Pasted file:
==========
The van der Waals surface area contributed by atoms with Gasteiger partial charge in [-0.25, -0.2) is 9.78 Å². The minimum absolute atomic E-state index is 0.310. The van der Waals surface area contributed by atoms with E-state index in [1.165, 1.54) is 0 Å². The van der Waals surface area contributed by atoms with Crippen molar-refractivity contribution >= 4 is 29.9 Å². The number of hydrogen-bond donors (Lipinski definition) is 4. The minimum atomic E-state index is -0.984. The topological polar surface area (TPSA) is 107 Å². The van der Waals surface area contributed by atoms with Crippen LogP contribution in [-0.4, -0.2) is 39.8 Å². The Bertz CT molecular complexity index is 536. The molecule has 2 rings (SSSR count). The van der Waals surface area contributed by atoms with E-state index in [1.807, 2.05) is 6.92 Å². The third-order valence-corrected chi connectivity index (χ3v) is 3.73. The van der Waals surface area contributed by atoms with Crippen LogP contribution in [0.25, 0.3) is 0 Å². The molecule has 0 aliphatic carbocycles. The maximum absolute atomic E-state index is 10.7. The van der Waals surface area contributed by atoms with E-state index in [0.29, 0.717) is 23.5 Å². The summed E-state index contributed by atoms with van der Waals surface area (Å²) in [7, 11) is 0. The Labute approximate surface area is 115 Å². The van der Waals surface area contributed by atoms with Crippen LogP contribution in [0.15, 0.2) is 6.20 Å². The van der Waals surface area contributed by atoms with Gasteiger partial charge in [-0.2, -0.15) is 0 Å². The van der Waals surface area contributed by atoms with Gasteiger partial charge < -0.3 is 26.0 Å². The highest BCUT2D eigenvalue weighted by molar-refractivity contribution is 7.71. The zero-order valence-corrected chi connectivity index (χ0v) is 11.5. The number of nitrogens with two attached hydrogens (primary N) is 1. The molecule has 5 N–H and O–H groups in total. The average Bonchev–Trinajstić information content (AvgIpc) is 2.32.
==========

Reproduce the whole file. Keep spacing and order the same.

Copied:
The van der Waals surface area contributed by atoms with Gasteiger partial charge in [-0.25, -0.2) is 9.78 Å². The minimum absolute atomic E-state index is 0.310. The van der Waals surface area contributed by atoms with E-state index in [1.165, 1.54) is 0 Å². The van der Waals surface area contributed by atoms with Crippen molar-refractivity contribution >= 4 is 29.9 Å². The number of hydrogen-bond donors (Lipinski definition) is 4. The minimum atomic E-state index is -0.984. The topological polar surface area (TPSA) is 107 Å². The van der Waals surface area contributed by atoms with Crippen LogP contribution in [-0.4, -0.2) is 39.8 Å². The Bertz CT molecular complexity index is 536. The molecule has 2 rings (SSSR count). The van der Waals surface area contributed by atoms with E-state index in [1.807, 2.05) is 6.92 Å². The third-order valence-corrected chi connectivity index (χ3v) is 3.73. The van der Waals surface area contributed by atoms with Crippen LogP contribution in [0.25, 0.3) is 0 Å². The molecule has 0 aliphatic carbocycles. The maximum absolute atomic E-state index is 10.7. The van der Waals surface area contributed by atoms with E-state index in [0.29, 0.717) is 23.5 Å². The summed E-state index contributed by atoms with van der Waals surface area (Å²) in [7, 11) is 0. The Labute approximate surface area is 115 Å². The van der Waals surface area contributed by atoms with Crippen LogP contribution in [0.15, 0.2) is 6.20 Å². The van der Waals surface area contributed by atoms with Gasteiger partial charge in [-0.2, -0.15) is 0 Å². The van der Waals surface area contributed by atoms with Gasteiger partial charge < -0.3 is 26.0 Å². The highest BCUT2D eigenvalue weighted by molar-refractivity contribution is 7.71. The zero-order valence-corrected chi connectivity index (χ0v) is 11.5. The number of nitrogens with two attached hydrogens (primary N) is 1. The molecule has 5 N–H and O–H groups in total. The average Bonchev–Trinajstić information content (AvgIpc) is 2.32.